In its final year before being consigned to the dustbin of regulatory history with the launch of a new SRO, the Investment Industry Regulatory Organization of Canada (IIROC) went out on a high, according to the latest enforcement data.
For 2022, IIROC reported an increase in complaints, disciplinary case volumes and sanctions imposed on both industry firms and reps.
The number of reports to IIROC’s Complaints and Settlement Reporting System (ComSet) jumped by 46.8% during the year to 1,540 in 2022 from 1,049 in 2021.
In particular, client complaints jumped from 823 in 2021 to 1,201 last year. The number of civil claims filed during the year almost doubled from 112 in 2021 to 209 in 2022.
The number of case assessment files opened in 2022 rose by about 37% to 383 from 279 in the previous year — back to the same level as 2020. And, as of the end of the year, there were still 112 open cases.
The top issue involved in the cases opened in 2022 (representing 839 allegations in total) was suitability, with about 100 allegations of unsuitable investments. Unauthorized trading allegations were next, followed by alleged complaint-handling violations.
Amid the increase in case volumes, the number of investigations completed by IIROC last year also increased by about 22% year over year from 76 in 2021 to 93 last year (although this was still down from the 119 investigations completed in 2020).
The volume of disciplinary proceedings (against both firms and reps) that were completed also increased, rising from 25 in 2021 to 37 in 2022.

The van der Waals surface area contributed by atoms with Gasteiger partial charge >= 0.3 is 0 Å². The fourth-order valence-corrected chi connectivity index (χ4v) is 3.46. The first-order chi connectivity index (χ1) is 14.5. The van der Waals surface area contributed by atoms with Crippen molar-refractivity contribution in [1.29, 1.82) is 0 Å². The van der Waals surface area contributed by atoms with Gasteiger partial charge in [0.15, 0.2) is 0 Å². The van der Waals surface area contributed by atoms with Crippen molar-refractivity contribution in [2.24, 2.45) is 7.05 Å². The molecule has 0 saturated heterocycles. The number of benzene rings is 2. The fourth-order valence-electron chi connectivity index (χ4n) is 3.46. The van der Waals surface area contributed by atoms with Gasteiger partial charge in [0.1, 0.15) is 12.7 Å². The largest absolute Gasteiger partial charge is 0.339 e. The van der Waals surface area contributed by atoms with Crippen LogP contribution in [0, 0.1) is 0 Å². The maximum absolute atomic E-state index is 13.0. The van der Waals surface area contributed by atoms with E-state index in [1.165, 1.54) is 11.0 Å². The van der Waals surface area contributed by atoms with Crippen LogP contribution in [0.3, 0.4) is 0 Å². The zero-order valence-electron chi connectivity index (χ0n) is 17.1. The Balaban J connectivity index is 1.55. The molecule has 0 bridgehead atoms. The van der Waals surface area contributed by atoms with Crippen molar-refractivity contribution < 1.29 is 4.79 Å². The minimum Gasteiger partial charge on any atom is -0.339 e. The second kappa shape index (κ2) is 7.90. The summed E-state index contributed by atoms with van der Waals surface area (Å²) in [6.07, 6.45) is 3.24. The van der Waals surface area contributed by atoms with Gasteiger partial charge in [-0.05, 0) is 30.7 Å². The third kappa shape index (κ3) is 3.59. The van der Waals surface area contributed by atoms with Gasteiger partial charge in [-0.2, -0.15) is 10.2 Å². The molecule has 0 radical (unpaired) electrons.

The bulk of the increase came in proceedings against firms, which jumped from just five in 2021 to 13 cases last year.
Total monetary sanctions against firms also rose to $1.45 million in 2022, up from $1.13 million in 2021.
The number of cases and sanctions involving reps also rose year over year. There were 24 decisions against reps in 2022, up from 20 in 2021. These generated $13.7 million in total sanctions, up from $1.4 million in 2021 and just $937,401 in 2020.
The fines levied against reps last year soared to $7.9 million from $938,000 in 2021 and $781,500 in 2020, and disgorgement orders also spiked to over $5 million from less than $200,000 in 2021. Cost orders more than doubled to $694,022 in 2022.
Non-monetary sanctions — including permanent bans (five in 2022 up from two in 2021), suspensions (13 up from 12) and conditions being placed on reps’ registrations (10 in 2022, versus nine in 2021) — also increased last year, the data showed.